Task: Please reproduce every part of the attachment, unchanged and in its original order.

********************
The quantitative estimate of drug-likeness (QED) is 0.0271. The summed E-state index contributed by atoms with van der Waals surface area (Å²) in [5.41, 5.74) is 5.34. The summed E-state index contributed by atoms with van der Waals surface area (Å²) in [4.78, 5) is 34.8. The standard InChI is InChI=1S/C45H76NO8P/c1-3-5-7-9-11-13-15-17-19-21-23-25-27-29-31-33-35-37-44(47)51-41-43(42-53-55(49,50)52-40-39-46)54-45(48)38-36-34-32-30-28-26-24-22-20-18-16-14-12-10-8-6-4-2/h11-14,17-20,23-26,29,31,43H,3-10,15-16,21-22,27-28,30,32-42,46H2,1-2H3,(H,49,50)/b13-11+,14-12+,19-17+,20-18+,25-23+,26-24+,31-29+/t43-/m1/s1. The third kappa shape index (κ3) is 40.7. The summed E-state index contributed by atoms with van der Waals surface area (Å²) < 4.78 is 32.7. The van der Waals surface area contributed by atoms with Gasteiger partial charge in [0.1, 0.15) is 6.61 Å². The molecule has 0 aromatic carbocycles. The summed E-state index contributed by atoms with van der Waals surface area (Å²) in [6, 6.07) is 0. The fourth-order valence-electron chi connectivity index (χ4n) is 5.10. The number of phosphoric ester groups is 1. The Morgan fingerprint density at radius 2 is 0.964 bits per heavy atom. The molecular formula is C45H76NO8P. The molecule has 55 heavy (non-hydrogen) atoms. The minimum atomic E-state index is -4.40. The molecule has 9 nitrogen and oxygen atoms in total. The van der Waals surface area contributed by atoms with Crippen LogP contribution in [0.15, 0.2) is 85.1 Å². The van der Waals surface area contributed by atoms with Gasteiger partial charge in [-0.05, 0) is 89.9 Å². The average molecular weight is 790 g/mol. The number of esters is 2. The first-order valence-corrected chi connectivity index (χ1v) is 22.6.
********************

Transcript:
The quantitative estimate of drug-likeness (QED) is 0.0271. The summed E-state index contributed by atoms with van der Waals surface area (Å²) in [5.41, 5.74) is 5.34. The summed E-state index contributed by atoms with van der Waals surface area (Å²) in [4.78, 5) is 34.8. The standard InChI is InChI=1S/C45H76NO8P/c1-3-5-7-9-11-13-15-17-19-21-23-25-27-29-31-33-35-37-44(47)51-41-43(42-53-55(49,50)52-40-39-46)54-45(48)38-36-34-32-30-28-26-24-22-20-18-16-14-12-10-8-6-4-2/h11-14,17-20,23-26,29,31,43H,3-10,15-16,21-22,27-28,30,32-42,46H2,1-2H3,(H,49,50)/b13-11+,14-12+,19-17+,20-18+,25-23+,26-24+,31-29+/t43-/m1/s1. The third kappa shape index (κ3) is 40.7. The summed E-state index contributed by atoms with van der Waals surface area (Å²) < 4.78 is 32.7. The van der Waals surface area contributed by atoms with Gasteiger partial charge in [0.1, 0.15) is 6.61 Å². The molecule has 0 aromatic carbocycles. The summed E-state index contributed by atoms with van der Waals surface area (Å²) in [6, 6.07) is 0. The fourth-order valence-electron chi connectivity index (χ4n) is 5.10. The number of phosphoric ester groups is 1. The Morgan fingerprint density at radius 2 is 0.964 bits per heavy atom. The molecular formula is C45H76NO8P. The molecule has 55 heavy (non-hydrogen) atoms. The minimum atomic E-state index is -4.40. The molecule has 9 nitrogen and oxygen atoms in total. The van der Waals surface area contributed by atoms with Crippen LogP contribution in [0.15, 0.2) is 85.1 Å². The van der Waals surface area contributed by atoms with Gasteiger partial charge in [-0.05, 0) is 89.9 Å². The average molecular weight is 790 g/mol. The number of esters is 2. The first-order valence-corrected chi connectivity index (χ1v) is 22.6.